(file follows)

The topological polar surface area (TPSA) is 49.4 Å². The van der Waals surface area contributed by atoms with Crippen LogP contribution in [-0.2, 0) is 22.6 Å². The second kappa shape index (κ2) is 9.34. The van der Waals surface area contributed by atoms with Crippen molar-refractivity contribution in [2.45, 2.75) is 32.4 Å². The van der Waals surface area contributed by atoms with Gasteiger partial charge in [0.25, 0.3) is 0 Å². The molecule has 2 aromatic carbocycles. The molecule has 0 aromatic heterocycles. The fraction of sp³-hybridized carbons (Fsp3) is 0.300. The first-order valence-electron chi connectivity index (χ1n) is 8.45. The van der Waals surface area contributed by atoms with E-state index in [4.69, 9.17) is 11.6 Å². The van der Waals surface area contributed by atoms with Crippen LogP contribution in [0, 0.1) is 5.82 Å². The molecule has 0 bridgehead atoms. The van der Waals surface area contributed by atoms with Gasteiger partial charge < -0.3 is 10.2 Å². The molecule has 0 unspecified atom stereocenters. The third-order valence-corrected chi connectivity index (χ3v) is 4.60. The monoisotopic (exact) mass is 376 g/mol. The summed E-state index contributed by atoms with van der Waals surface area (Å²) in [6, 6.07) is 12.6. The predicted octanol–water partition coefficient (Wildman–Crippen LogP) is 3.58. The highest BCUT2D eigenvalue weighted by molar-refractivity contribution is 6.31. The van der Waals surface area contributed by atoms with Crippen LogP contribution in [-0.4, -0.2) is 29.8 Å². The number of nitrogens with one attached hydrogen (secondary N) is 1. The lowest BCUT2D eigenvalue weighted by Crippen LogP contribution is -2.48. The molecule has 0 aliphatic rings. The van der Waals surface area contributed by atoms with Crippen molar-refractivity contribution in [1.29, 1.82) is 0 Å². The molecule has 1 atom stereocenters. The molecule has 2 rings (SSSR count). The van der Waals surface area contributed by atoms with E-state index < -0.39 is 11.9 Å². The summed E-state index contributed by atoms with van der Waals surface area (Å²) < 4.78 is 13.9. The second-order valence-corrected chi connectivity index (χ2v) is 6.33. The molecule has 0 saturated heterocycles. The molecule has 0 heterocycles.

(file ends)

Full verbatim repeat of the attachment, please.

The topological polar surface area (TPSA) is 49.4 Å². The van der Waals surface area contributed by atoms with Crippen LogP contribution in [-0.2, 0) is 22.6 Å². The second kappa shape index (κ2) is 9.34. The van der Waals surface area contributed by atoms with Crippen molar-refractivity contribution in [2.45, 2.75) is 32.4 Å². The van der Waals surface area contributed by atoms with Gasteiger partial charge in [0.25, 0.3) is 0 Å². The molecule has 2 aromatic carbocycles. The molecule has 0 aromatic heterocycles. The fraction of sp³-hybridized carbons (Fsp3) is 0.300. The first-order valence-electron chi connectivity index (χ1n) is 8.45. The van der Waals surface area contributed by atoms with E-state index in [4.69, 9.17) is 11.6 Å². The van der Waals surface area contributed by atoms with Crippen LogP contribution in [0, 0.1) is 5.82 Å². The molecule has 0 bridgehead atoms. The van der Waals surface area contributed by atoms with Gasteiger partial charge < -0.3 is 10.2 Å². The molecule has 0 unspecified atom stereocenters. The third-order valence-corrected chi connectivity index (χ3v) is 4.60. The monoisotopic (exact) mass is 376 g/mol. The summed E-state index contributed by atoms with van der Waals surface area (Å²) in [6, 6.07) is 12.6. The predicted octanol–water partition coefficient (Wildman–Crippen LogP) is 3.58. The highest BCUT2D eigenvalue weighted by molar-refractivity contribution is 6.31. The van der Waals surface area contributed by atoms with Crippen LogP contribution in [-0.4, -0.2) is 29.8 Å². The number of nitrogens with one attached hydrogen (secondary N) is 1. The lowest BCUT2D eigenvalue weighted by Crippen LogP contribution is -2.48. The molecule has 0 aliphatic rings. The van der Waals surface area contributed by atoms with Crippen molar-refractivity contribution in [1.29, 1.82) is 0 Å². The molecule has 1 atom stereocenters. The molecule has 2 rings (SSSR count). The van der Waals surface area contributed by atoms with E-state index < -0.39 is 11.9 Å². The summed E-state index contributed by atoms with van der Waals surface area (Å²) < 4.78 is 13.9. The second-order valence-corrected chi connectivity index (χ2v) is 6.33. The molecule has 0 saturated heterocycles. The molecule has 0 heterocycles.